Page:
by Derek Simpson
The future of Geopier ground improvement in the Northeast is a bright one. Pushing the boundaries of our in-house engineering and technology will take us to new heights, literally and figuratively. Say goodbye to the days of only supporting lightly loaded, low-rise structures, and say hello to the present and future of supporting taller, 10+ story structures. Here’s a round-up of the top eight ground improvement myths.
Myth No. 1. Caving soils or shallow groundwater conditions preclude the use of ground improvement.
Geopier Impact Rammed Aggregate Pier and GeoConcrete Column (GCC) rigid inclusion systems utilize a specialty displacement mandrel that is vibrated into the ground using low-amplitude, high-frequency energy. The mandrel acts as a temporary casing, which makes these Geopier technologies a great match for sites with caving soils or shallow groundwater conditions.
Myth No. 2. Thick layers of relatively soft soils, such as organics or clay, preclude the use of ground improvement.
In the past, the presence of soft soil layers such as organics and soft clays would generally require excavation/replacement or deep foundations such as driven piles, drilled piles, or pressure injected footings (PIFs).
Today, however, Geopier rigid inclusions such as grouted Impact RAP elements and GCCs help transfer loads through soft soil layers that are more than 20-ft. thick and allow for traditional shallow footing support without the need for pile caps and grade beams.
Myth No. 3. If relatively soft soils, such as organics or clay, are present at/near the proposed bottom-of-footing elevation, then ground improvement cannot be used.
The use of Geopier Rammed Aggregate Pier elements and rigid inclusions, such as grouted Impact RAP elements or GCCs, can provide a suitable bearing subgrade for shallow footings that are close to, and sometimes within, a relatively soft soil layer such as organics or clay.
Myth No. 4. Ground improvement is only suitable for lightly loaded, low-rise structures. For more heavily loaded, mid-rise structures, deep foundations such as driven piles, drilled piles, or PIFs are necessary to limit settlement within acceptable tolerances.
Ground improvement is widely used to support heavily loaded, mid-rise structures on shallow footings and slabs-on-grade, even on sites where thick layers of unsuitable soils are present. Thus, if you are evaluating a site and you believe that deep foundations are necessary, Geopier ground improvement may offer a more cost-effective alternative.
Helical recently used Geopier GCCs as a value-engineering alternative to augercast piles to support a 14-story office building and 10-story parking garage with loads that exceeded 4,000 kips and wall footing loads that surpassed 60 kips per linear foot.
Myth No. 5. Ground improvement can only be used effectively if the unsuitable soil layer thickness is less than 15- to 25-feet thick.
Advances in Geopier technology and equipment have allowed for ground improvement to be used effectively on sites where the unsuitable soils (such as fill and organics) extend well beyond 25 feet deep.
Myth No. 6 Ground improvement can be used effectively on sites with thick, natural compressible clay or inorganic silt layers, but only if the ground improvement elements fully penetrate through the clay or inorganic silt layers and into an underlying relatively dense/stiff soil layer.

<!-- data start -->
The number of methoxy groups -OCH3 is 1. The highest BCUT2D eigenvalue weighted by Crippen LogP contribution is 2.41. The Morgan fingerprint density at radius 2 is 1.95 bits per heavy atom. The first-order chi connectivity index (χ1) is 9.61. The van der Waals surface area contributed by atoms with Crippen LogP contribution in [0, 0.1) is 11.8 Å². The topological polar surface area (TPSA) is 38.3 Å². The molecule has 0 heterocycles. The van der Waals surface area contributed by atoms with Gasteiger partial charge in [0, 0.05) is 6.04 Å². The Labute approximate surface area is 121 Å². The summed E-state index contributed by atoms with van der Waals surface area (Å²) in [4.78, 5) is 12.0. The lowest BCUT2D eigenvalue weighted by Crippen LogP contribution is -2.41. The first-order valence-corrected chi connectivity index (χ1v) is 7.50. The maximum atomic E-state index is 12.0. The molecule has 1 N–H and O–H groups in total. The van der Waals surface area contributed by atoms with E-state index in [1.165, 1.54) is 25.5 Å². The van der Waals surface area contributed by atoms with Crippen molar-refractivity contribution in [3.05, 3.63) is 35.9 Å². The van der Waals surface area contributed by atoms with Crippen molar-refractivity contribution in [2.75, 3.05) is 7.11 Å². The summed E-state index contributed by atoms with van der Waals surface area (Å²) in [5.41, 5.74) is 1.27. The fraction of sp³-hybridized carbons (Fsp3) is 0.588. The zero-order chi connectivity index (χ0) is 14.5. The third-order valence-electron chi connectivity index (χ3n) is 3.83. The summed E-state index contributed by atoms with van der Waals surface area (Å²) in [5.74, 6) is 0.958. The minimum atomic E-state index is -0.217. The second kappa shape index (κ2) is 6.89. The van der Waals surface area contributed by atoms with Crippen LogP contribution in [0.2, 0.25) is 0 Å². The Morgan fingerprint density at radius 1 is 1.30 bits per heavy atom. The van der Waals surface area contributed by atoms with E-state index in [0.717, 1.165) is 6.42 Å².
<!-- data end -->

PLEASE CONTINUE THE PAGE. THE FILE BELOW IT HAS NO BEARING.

It is standard practice in the Northeast to fully penetrate unsuitable man-placed fill and natural compressible organic layers (peat, organic silt) with Geopier ground improvement elements that extend into underlying natural soil layers. However, Geopier elements do not necessarily need to fully penetrate through thick, natural compressible clay or inorganic silt layers and into an underlying natural soil layer provided that total settlement in the Geopier-element-reinforced “upper zone” and unreinforced “lower zone” is acceptable. In effect, Geopier elements can be used to create an “engineered crust” in the upper zone of thick, natural compressible layers such as clay or inorganic silt.
Myth No. 7. Ground improvement always requires pre-augering at element locations and therefore always generates excess spoils.
With reference to Myth No. 1, Geopier Impact RAP element and GCC systems utilize a specialty displacement mandrel that is vibrated into the ground using low-amplitude, high-frequency energy. The displacement mandrel allows for a bottom-feed construction process that typically does not require pre-augering or generate excess spoils. For sites with dense to very dense fill soils, pre-augering is sometimes required to help the mandrel penetrate though the fill.
Myth No. 8. Ground improvement is only cost-effective on large projects due to relatively high mobilization costs.
Ground improvement can be a cost-effective alternative to excavate/replace, even on some smaller projects, particularly if special measures are required for excavate/replace to be feasible, such as excavation support, dewatering, and/or contaminated soil disposal. Relatively small projects (<5,000sf to 7,500sf footprint) can be cost-effectively supported on Geopier elements, including restaurants, banks, gas stations, and single-story retail buildings.
Check out a case study featuring the Assembly Row project in Somerville, MA to see how Helical provided a ground improvement solution on a site where heavily-loaded footings were located within a thick organic layer.
Check out a case history on the 100 College Street project in New Haven, CT to see how Helical used Geopier GCCs as a value-engineering alternative to augercast piles to support a 14-story office building and 10-story parking garage with loads that exceeded 4,000 kips and wall footing loads that surpassed 60 kips per linear foot.
Read about Helical’s recent projects here.